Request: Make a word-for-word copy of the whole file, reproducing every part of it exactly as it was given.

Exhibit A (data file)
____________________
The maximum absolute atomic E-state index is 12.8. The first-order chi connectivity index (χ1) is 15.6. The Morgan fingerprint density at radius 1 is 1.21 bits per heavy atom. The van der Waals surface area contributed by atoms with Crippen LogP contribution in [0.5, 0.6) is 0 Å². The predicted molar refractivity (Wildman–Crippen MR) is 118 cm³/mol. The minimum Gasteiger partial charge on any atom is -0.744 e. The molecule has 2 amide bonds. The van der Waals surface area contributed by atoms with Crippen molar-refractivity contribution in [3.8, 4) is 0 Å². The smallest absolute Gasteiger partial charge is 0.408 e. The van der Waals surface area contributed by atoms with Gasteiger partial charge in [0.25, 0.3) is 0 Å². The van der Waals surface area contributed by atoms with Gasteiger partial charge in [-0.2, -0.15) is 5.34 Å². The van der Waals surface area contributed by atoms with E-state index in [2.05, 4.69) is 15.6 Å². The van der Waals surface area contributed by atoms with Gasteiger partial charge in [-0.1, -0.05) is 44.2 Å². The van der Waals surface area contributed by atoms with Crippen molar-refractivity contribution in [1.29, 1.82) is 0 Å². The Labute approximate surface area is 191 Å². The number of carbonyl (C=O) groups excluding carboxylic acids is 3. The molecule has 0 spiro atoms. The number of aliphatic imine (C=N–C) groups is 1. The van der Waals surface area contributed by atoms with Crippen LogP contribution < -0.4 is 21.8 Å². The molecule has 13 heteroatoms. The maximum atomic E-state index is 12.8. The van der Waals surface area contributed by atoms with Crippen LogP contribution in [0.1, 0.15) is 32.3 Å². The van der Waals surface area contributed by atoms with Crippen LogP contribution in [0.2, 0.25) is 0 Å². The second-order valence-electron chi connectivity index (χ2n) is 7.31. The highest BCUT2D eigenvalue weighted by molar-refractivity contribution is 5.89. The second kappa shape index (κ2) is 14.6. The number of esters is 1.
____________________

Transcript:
The maximum absolute atomic E-state index is 12.8. The first-order chi connectivity index (χ1) is 15.6. The Morgan fingerprint density at radius 1 is 1.21 bits per heavy atom. The van der Waals surface area contributed by atoms with Crippen LogP contribution in [0.5, 0.6) is 0 Å². The predicted molar refractivity (Wildman–Crippen MR) is 118 cm³/mol. The minimum Gasteiger partial charge on any atom is -0.744 e. The molecule has 2 amide bonds. The van der Waals surface area contributed by atoms with Crippen molar-refractivity contribution in [3.8, 4) is 0 Å². The smallest absolute Gasteiger partial charge is 0.408 e. The van der Waals surface area contributed by atoms with Gasteiger partial charge in [0.25, 0.3) is 0 Å². The van der Waals surface area contributed by atoms with Gasteiger partial charge in [-0.2, -0.15) is 5.34 Å². The van der Waals surface area contributed by atoms with E-state index in [2.05, 4.69) is 15.6 Å². The van der Waals surface area contributed by atoms with Gasteiger partial charge in [-0.1, -0.05) is 44.2 Å². The van der Waals surface area contributed by atoms with Crippen molar-refractivity contribution in [1.29, 1.82) is 0 Å². The Labute approximate surface area is 191 Å². The number of carbonyl (C=O) groups excluding carboxylic acids is 3. The molecule has 0 spiro atoms. The number of aliphatic imine (C=N–C) groups is 1. The van der Waals surface area contributed by atoms with Crippen LogP contribution < -0.4 is 21.8 Å². The molecule has 13 heteroatoms. The maximum atomic E-state index is 12.8. The van der Waals surface area contributed by atoms with Crippen LogP contribution in [0.1, 0.15) is 32.3 Å². The van der Waals surface area contributed by atoms with Crippen LogP contribution in [0.2, 0.25) is 0 Å². The second-order valence-electron chi connectivity index (χ2n) is 7.31. The highest BCUT2D eigenvalue weighted by molar-refractivity contribution is 5.89. The second kappa shape index (κ2) is 14.6. The number of esters is 1.